Some of the most traditional Christmas candy is made from molten sugar, pulled and cooled enough to have sufficient melt strength to both form and hold its shape. Working with molten sugar is much like working with molten plastic or glass. Sugar can be formed into a rod and bound together in the same way artists in Murano make millefiori patterns in glass. Sugar can be blown like glass to form hollow structures, and it can be molded and stretched to form a myriad of shapes.
According to folklore, candy canes originated in Germany, where a cathedral’s choirmaster used them to quiet children at Christmas Eve service. Once shaped entirely by hand, patented machines have made these sugar treats, and others like ribbon candy, more uniform, affordable and accessible.
In the 20th century, several people received patents on ways to form candy canes by fusing different colors of molten materials together. Brasher O. Westerfield, of Detroit, Michigan, received Pat. No. 1,680,440 (shown below) for a “Candy Forming Machine” on August 14, 1928. The invention provides “mechanical means for forming a crook on a stick or strip of candy” (figure 6) and means for “cutting a strip of candy in to separate parts so that the same may be formed into canes” (figure 4). In the machine, the candy strip (35) is cut by a blade (29) and shaped by the pressing members (24).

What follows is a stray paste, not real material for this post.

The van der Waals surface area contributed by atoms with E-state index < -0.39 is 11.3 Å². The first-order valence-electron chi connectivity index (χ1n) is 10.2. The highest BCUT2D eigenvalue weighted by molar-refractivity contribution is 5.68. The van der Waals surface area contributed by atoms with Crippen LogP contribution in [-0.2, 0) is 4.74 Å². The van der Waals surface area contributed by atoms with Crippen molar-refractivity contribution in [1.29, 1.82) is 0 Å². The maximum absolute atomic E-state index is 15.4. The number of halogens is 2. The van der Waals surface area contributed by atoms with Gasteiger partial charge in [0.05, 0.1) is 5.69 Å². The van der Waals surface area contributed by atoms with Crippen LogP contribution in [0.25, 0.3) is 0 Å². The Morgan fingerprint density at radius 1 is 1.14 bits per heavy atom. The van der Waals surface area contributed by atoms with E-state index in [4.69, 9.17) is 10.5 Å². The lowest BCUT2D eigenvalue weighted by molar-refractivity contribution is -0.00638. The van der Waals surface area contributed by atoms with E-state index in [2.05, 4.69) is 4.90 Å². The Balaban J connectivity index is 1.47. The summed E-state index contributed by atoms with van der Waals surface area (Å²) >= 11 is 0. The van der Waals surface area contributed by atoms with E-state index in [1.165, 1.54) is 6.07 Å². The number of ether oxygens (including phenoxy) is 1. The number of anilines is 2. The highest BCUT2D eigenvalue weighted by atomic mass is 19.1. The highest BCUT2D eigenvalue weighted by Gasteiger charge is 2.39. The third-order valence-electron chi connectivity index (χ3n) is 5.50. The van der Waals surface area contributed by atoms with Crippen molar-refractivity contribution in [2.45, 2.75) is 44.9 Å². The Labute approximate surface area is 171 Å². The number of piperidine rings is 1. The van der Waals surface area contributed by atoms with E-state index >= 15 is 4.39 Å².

Thirteen years later, the U.S. Patent and Trademark Office granted inventor Robert I. Strongin of Chicago, Illinois, Pat. No. 2,246,420 for a “Machine for Making Candy Canes" (below). This machine claimed to be more economical. The patent describes the device as a “machine which will receive the heated and elongated sticks of candy material from which the canes are produced and which will first cut the same into uniform lengths and then produce the desired bend and finally eject the completed canes onto a belt or other conveyor whereby they are delivered for packing and shipping.” It could easily produce canes of various sizes, and once set on a size, it speedily spit out uniform canes, limiting any wastes for the candy maker in costs and material.
Like candy canes, boxes of ribbon candy appear on the shelves of stores at Christmas time, with each box containing ribbons of different colors and flavors. While the sugar candy is hard, it thin enough to easily break in to small pieces.
Crimping machines have been used for many different applications and materials, from metal to glass to paper, but one in particular, invented by Ernest S Kiester, of Lawrenceville, Illinois, was designed specifically for making ribbon candy. The patent (No. 1,162,616, below) for Kiester’s “Candy Ribbon Crimping Machine,” issued on November 30, 1915, describes the invention as “a simple and efficient machine…in which the ribbon will be properly crimped, stripped from the crimping rollers, and discharged from the machine without breaking the ribbon.” It also touted a special chute for the candy sliding out of the machine.